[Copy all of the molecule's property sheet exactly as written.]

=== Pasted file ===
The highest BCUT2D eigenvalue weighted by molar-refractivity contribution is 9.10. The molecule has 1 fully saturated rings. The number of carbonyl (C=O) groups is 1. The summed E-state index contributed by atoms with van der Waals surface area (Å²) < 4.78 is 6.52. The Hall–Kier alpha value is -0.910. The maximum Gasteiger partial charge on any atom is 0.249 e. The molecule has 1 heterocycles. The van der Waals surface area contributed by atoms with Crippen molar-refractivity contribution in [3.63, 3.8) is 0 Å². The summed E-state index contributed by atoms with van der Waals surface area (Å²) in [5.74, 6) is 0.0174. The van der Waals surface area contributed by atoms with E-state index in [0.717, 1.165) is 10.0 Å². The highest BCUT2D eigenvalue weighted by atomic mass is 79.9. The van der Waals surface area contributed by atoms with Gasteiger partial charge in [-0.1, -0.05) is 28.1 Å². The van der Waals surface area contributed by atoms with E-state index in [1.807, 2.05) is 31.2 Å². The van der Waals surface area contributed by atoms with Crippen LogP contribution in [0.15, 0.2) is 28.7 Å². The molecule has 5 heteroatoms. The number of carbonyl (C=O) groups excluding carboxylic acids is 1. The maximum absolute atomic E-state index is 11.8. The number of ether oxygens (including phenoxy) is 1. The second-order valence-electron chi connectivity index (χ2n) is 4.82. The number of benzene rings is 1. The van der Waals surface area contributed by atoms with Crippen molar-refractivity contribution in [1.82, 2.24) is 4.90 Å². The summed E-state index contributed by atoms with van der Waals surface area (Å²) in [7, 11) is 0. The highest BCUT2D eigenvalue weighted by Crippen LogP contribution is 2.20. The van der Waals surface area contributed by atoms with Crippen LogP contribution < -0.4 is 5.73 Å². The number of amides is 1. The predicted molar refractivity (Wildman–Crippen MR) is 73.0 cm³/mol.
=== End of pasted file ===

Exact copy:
The highest BCUT2D eigenvalue weighted by molar-refractivity contribution is 9.10. The molecule has 1 fully saturated rings. The number of carbonyl (C=O) groups is 1. The summed E-state index contributed by atoms with van der Waals surface area (Å²) < 4.78 is 6.52. The Hall–Kier alpha value is -0.910. The maximum Gasteiger partial charge on any atom is 0.249 e. The molecule has 1 heterocycles. The van der Waals surface area contributed by atoms with Crippen molar-refractivity contribution in [3.63, 3.8) is 0 Å². The summed E-state index contributed by atoms with van der Waals surface area (Å²) in [5.74, 6) is 0.0174. The van der Waals surface area contributed by atoms with E-state index in [0.717, 1.165) is 10.0 Å². The highest BCUT2D eigenvalue weighted by atomic mass is 79.9. The van der Waals surface area contributed by atoms with Gasteiger partial charge in [-0.1, -0.05) is 28.1 Å². The van der Waals surface area contributed by atoms with E-state index in [1.807, 2.05) is 31.2 Å². The van der Waals surface area contributed by atoms with Crippen LogP contribution in [0.15, 0.2) is 28.7 Å². The molecule has 5 heteroatoms. The number of carbonyl (C=O) groups excluding carboxylic acids is 1. The maximum absolute atomic E-state index is 11.8. The number of ether oxygens (including phenoxy) is 1. The second-order valence-electron chi connectivity index (χ2n) is 4.82. The number of benzene rings is 1. The van der Waals surface area contributed by atoms with Crippen molar-refractivity contribution in [1.82, 2.24) is 4.90 Å². The summed E-state index contributed by atoms with van der Waals surface area (Å²) in [7, 11) is 0. The highest BCUT2D eigenvalue weighted by Crippen LogP contribution is 2.20. The van der Waals surface area contributed by atoms with Crippen LogP contribution < -0.4 is 5.73 Å². The number of amides is 1. The predicted molar refractivity (Wildman–Crippen MR) is 73.0 cm³/mol.